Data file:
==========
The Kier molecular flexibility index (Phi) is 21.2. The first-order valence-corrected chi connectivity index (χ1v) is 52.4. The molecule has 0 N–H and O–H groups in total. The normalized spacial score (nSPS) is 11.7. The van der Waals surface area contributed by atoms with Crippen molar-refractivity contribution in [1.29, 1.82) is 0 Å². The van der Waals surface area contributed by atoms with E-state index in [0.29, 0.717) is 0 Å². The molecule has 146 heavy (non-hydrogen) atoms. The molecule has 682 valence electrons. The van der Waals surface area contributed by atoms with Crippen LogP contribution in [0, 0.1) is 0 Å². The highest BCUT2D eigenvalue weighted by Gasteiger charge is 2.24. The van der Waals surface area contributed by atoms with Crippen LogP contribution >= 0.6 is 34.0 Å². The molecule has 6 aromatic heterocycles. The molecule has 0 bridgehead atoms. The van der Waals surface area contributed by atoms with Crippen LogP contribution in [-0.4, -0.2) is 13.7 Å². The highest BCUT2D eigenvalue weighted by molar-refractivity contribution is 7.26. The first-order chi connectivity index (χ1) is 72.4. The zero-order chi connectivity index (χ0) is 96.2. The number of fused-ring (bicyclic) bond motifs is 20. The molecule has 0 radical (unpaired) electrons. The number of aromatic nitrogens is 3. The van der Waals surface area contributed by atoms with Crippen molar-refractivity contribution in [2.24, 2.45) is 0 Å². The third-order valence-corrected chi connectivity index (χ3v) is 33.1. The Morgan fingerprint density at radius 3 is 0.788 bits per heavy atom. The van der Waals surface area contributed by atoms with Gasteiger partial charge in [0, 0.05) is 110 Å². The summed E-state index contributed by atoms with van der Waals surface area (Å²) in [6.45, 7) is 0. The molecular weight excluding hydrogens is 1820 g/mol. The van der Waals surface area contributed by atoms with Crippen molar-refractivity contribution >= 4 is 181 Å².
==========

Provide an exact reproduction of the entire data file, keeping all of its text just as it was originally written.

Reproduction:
The Kier molecular flexibility index (Phi) is 21.2. The first-order valence-corrected chi connectivity index (χ1v) is 52.4. The molecule has 0 N–H and O–H groups in total. The normalized spacial score (nSPS) is 11.7. The van der Waals surface area contributed by atoms with Crippen molar-refractivity contribution in [1.29, 1.82) is 0 Å². The van der Waals surface area contributed by atoms with E-state index in [0.29, 0.717) is 0 Å². The molecule has 146 heavy (non-hydrogen) atoms. The molecule has 682 valence electrons. The van der Waals surface area contributed by atoms with Crippen LogP contribution in [0, 0.1) is 0 Å². The highest BCUT2D eigenvalue weighted by Gasteiger charge is 2.24. The van der Waals surface area contributed by atoms with Crippen LogP contribution >= 0.6 is 34.0 Å². The molecule has 6 aromatic heterocycles. The molecule has 0 bridgehead atoms. The van der Waals surface area contributed by atoms with Crippen LogP contribution in [-0.4, -0.2) is 13.7 Å². The highest BCUT2D eigenvalue weighted by molar-refractivity contribution is 7.26. The first-order chi connectivity index (χ1) is 72.4. The zero-order chi connectivity index (χ0) is 96.2. The number of fused-ring (bicyclic) bond motifs is 20. The molecule has 0 radical (unpaired) electrons. The number of aromatic nitrogens is 3. The van der Waals surface area contributed by atoms with Crippen molar-refractivity contribution in [2.24, 2.45) is 0 Å². The third-order valence-corrected chi connectivity index (χ3v) is 33.1. The Morgan fingerprint density at radius 3 is 0.788 bits per heavy atom. The van der Waals surface area contributed by atoms with Gasteiger partial charge in [0, 0.05) is 110 Å². The summed E-state index contributed by atoms with van der Waals surface area (Å²) in [6.45, 7) is 0. The molecular weight excluding hydrogens is 1820 g/mol. The van der Waals surface area contributed by atoms with Crippen molar-refractivity contribution >= 4 is 181 Å².